(click to enlarge photos)
Published in The Seattle Times online on Nov. 2, 2023
and in PacificNW Magazine of the printed Times on Nov. 5, 2023
For forty years near Walla Walla, a winery schools itself in success
By Jean Sherrard
When Baker and Jean Ferguson acquired Walla Walla’s historic Lowden Schoolhouse in 1977 and registered a name for their nascent winery — L’Ecole No. 41 — they eyed it as a retirement project. They began by adding a penthouse atop the two-story structure.
“It’s a great place to live,” Baker said in a 1979 interview with the Walla Walla Union-Bulletin. “Magnificent view. A very high proportion of the history of the Walla Walla area took place right underneath these windows.”
He was not exaggerating.
Less than two decades after the Lewis & Clark expedition’s 1805 passage nearby, French-Canadian fur trappers established one of the Northwest’s earliest settlements and intermarried with native tribes at this spot 13 miles west of Walla Walla. Originally called “le village des Canadiens,” it soon became Frenchtown. Christian missionaries arrived, heightening cultural tensions while thousands of westward-bound Oregon Trail emigrants streamed through.
Following the Donation Land Claim Act of 1850, newcomers — at first mostly white men — flowed into the valley, establishing farms and residences. In 1855, a four-day battle raged across Frenchtown after a bitterly contested treaty restricted tribes to a 510,000-acre reservation, ceding 6.4 million acres to settlers.
Meanwhile, in 1869 in nearby Walla Walla, Baker Ferguson’s great-grandfather, Dorsey Syng Baker, founded Baker Boyer Bank, the state’s oldest financial institution.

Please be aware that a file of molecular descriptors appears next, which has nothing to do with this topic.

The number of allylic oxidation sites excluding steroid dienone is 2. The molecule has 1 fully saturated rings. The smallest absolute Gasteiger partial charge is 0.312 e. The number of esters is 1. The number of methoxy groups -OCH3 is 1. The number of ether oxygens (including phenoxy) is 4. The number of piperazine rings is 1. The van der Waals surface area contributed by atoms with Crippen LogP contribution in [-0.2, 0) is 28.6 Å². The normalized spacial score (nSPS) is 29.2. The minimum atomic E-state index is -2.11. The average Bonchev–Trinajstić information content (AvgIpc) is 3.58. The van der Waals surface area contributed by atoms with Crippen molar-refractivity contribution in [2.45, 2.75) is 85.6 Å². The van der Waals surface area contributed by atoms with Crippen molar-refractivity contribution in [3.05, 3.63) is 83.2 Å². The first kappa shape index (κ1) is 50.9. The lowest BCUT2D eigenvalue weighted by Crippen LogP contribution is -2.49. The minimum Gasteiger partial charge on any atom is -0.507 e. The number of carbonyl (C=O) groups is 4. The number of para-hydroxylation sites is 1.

By 1870, Frenchtown had its own one-room school. In 1915, the town renamed itself Lowden, constructing the larger schoolhouse in our paired photos. In 1974, with only eight students remaining, the school was shuttered. Still, history forged a path there.
Neither Baker Ferguson, who had just retired as president of Baker Boyer Bank, nor his wife, Jean, had prior experience in winemaking. But both were quick studies. With a chemistry background, Jean assumed the role of winemaker, with Baker as general factotum.
Their dedication paid off when, in 1983, L’Ecole No. 41 became the third winery (after Leonette Cellars and Woodward Canyon) to open in the Walla Walla Valley. First-year production yielded a modest 500 cases. It was, Baker said, “a mom-and-pop operation. … At best, we earn maybe 35 cents an hour.”
In 1986, the Fergusons’ 1983 merlot received the sole gold medal awarded by the Pacific Northwest Enological Society. Decades of national and international acclaim followed.
Celebrating its 40th anniversary, the winery is still a family affair. Under daughter Megan and son-in-law Marty Clubb, who took the helm in 1989, L’Ecole No. 41 produces 50,000-plus cases a year, with worldwide distribution. Their children, Riley and Rebecca, foresee a robust path for generations to come.